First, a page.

Is there need for oridnary seamen currently?


#1

Hey all.
I got my STCW95 back in Oct in Ft Lauderdale, and have a couple of weeks of day work on a couple of white boats (private yachts), and about 90 nautical miles. I’m 32 and looking into going international shipping.
Are there jobs for ordinary seamen out there right now? Would my almost zero experience make it pointless for me? Would I need to actually go to something like the Paul Hall entry level apprenticeship program? I need employment soon, in fact actually want a good job, so the idea of paying thousands of dollars to go back to school for yet another degree for a couple years is out of the question.
I’ve been looking on the net, accessing some of the job sites I’ve found posted on this forum, but really don’t see positions for OS. I’ve looked at some union sites too, but they never show what kind of jobs are needed and how often, etc… How important is it to become a member of one or more of the unions?
So those of you who are actually in the industry, can you tell me what its like right now? I get conflicting views everywhere I go. Some say that there is need for qualified licensed people, some say that international shipping is not effected by the global economic issues we’ve been seeing. ALso says that enrollment at the maritime schools is up. Some places say that guys are sitting for weeks and months without crew positions. So what gives?
I want to be out on the ocean. Sooner rather than later. Realistic?
thanks
James


#2

You could go the Paul Hall route. It is a way for someone with no experience to get an A/B ticket fairly quickly. If I recall, the graduates their have to do less sailing time to get the A/B special. Pay is probably not as good as in the GOM though but you would be working.

I don’t know much about the offshore business but they have OS jobs on supply boats and such. Not exactly sure what to do to break in there but I’ve got a feeling it involves lots of resume sending and physically going down there and meeting face to face with folks. Perhaps someone else could help out there.


#3

[B]it involves lots of resume sending and physically going down there and meeting face to face with folks. [/B]

DITTO!!
On a positive note I am seeing some (slowly) easing up on the hiring freezes. :slight_smile:


#4

Best to try and get out with the SIU get your time in and then go eleswhere.
Get your license if you plan on going to go to sea for a living!!
Just remember if you get a Mates license, most of your time off the ship will be spent in school.


#5

Everything already mentioned on getting a position as a OS was right on the money, and very good advice.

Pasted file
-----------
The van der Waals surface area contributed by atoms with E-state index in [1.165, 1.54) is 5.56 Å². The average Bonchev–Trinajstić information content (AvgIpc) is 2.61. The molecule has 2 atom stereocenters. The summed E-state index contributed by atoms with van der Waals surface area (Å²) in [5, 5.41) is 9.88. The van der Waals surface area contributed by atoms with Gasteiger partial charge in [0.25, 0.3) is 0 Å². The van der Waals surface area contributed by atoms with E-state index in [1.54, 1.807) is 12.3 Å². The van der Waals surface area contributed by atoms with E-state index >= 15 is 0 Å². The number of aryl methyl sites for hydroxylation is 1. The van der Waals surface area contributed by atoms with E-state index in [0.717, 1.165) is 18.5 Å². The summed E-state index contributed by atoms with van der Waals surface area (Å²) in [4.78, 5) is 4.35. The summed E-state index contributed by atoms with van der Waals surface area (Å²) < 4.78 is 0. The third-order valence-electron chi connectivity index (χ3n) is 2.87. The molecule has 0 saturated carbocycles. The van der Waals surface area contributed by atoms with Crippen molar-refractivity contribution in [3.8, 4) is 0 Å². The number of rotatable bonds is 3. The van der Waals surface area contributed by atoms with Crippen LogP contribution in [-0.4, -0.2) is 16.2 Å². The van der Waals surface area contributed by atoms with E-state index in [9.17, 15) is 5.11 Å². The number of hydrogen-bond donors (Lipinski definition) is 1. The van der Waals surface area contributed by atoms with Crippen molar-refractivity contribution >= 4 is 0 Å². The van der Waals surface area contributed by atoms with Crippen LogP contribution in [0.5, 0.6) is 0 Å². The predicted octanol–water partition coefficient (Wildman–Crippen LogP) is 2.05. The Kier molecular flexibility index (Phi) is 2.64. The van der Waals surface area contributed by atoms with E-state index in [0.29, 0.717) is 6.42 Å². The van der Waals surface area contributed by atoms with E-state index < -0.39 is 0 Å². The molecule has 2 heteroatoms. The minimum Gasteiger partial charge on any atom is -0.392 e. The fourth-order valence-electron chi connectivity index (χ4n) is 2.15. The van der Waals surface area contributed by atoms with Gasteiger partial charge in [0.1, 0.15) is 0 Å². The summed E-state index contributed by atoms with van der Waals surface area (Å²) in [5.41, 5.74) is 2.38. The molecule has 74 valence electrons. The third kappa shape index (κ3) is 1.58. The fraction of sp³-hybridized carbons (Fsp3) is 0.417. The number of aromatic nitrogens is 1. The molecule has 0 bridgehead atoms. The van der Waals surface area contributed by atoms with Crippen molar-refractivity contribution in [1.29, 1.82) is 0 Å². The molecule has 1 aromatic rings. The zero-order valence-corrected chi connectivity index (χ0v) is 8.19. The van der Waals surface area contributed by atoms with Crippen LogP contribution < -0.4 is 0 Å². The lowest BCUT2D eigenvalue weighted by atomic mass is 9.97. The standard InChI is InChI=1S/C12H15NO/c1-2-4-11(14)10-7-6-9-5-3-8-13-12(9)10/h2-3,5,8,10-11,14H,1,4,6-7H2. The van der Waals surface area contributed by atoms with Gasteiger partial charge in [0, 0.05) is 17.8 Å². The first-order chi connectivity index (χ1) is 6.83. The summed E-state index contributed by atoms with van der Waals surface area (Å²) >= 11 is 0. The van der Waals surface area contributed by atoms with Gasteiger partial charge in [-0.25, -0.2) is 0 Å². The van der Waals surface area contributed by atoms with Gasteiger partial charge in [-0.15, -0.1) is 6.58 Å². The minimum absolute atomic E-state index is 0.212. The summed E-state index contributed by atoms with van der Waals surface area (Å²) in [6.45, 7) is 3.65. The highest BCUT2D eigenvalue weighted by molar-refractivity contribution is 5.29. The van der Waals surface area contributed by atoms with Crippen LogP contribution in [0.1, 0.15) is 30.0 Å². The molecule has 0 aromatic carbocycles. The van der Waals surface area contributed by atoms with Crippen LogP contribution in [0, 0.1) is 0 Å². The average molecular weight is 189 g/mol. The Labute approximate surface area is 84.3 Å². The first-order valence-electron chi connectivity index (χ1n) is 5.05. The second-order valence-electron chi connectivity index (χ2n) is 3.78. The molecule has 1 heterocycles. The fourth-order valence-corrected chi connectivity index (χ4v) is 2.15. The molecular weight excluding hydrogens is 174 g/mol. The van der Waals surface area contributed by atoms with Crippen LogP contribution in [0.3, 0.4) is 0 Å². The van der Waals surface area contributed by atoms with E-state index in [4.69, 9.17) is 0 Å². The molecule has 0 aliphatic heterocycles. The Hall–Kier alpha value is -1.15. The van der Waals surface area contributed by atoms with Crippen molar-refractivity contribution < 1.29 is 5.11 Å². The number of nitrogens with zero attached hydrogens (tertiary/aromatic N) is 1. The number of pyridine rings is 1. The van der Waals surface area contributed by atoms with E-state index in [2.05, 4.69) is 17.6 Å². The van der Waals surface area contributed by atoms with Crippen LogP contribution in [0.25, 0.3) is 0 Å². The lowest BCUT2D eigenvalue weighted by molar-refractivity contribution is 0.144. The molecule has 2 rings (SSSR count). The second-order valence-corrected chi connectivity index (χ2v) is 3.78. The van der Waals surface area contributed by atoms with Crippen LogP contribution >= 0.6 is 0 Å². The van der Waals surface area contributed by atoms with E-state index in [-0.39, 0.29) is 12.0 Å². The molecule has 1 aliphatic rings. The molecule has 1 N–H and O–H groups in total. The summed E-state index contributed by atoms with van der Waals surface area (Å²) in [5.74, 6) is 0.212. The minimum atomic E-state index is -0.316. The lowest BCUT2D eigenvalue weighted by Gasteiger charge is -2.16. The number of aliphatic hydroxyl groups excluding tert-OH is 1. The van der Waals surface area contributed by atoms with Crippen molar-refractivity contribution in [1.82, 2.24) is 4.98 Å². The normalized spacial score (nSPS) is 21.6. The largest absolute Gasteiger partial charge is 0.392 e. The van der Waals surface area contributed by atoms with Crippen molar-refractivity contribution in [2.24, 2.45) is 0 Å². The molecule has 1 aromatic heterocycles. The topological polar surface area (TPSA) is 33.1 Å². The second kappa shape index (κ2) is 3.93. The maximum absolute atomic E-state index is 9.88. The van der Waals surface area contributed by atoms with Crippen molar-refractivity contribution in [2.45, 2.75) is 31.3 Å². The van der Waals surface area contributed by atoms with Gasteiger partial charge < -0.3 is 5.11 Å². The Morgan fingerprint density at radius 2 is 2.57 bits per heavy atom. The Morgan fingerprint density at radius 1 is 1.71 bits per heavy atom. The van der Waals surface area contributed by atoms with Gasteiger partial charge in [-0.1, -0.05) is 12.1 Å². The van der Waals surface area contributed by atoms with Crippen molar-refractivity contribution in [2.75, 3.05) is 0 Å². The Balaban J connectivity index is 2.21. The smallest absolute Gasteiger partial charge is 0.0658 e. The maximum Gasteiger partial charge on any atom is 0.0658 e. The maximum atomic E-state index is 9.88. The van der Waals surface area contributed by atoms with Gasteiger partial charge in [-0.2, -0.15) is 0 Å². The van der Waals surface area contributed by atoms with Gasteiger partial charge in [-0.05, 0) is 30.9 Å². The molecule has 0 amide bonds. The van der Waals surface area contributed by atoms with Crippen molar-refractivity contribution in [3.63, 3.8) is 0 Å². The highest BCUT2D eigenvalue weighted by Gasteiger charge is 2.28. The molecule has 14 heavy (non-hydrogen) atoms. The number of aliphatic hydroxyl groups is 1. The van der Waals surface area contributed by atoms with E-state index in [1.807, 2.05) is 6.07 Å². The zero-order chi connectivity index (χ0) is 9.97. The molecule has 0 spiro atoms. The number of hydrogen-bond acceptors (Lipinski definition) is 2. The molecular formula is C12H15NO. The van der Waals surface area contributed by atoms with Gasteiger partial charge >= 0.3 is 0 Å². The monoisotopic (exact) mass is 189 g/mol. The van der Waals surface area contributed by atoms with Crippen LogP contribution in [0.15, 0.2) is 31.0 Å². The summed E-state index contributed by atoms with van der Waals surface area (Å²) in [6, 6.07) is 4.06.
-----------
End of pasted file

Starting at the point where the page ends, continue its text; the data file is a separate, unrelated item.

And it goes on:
The only thing I could mention is GOM lift boats. Lift boats unlike many oilfield boat are normally between 100 and 200 tons. As such they actually require OS and ABs on board, just like a supply boat. Now, mind you the OS on a lift boat spend most of his time making beds, and cleaning heads. However it does pay better then a deckhand.

But do not dismiss deckhand, deckhand time does count toward your AB ticket. If you choose to go deep sea, the only real way you are going to be hired out of the union hall is to go through the apprentice program. I was just down to the hall, lots of hands just sitting around with no calls. Currently without a B level book, it is going to be awful hard to ship out.

And last but not least, while the GOM is barely opening up again, the same rule applies. Network, network, network, and face time, face time, face time. Throw the pup tent in the vehicle, make a list of companies, and hit them all. Hard to do if you are totally broke, I know. But face time is about the only way to cold enter the oilfield market right now. If you are coming in from the east, start in New Orleans and hit everyplace on Hwy 90 until you get to Lafayette. Try not to go south of 90 if you can help it. South of 90 is bayou country, and the first time there is a problem of any kind, since you are not local, you are out of there.

Anyway hope this helps.
Ocean31


#6

Liftboats?
Ever sat in a three legged chair? If one of the legs fail the floor is only two feet away, IF a liftboat breaks a leg you die! Those things scare me! But that just an opinion, and that’s all.
Chouest is still building boats as fast as they can weld them, we will need many more people if the future. Give them a call, there are tons of OS’s here and they will be needing more.
31 is right though, there will be a lot of BEDS & HEADS in your future as an OS… just work hard, swallow your pride and advance as fast as possible.
Good Luck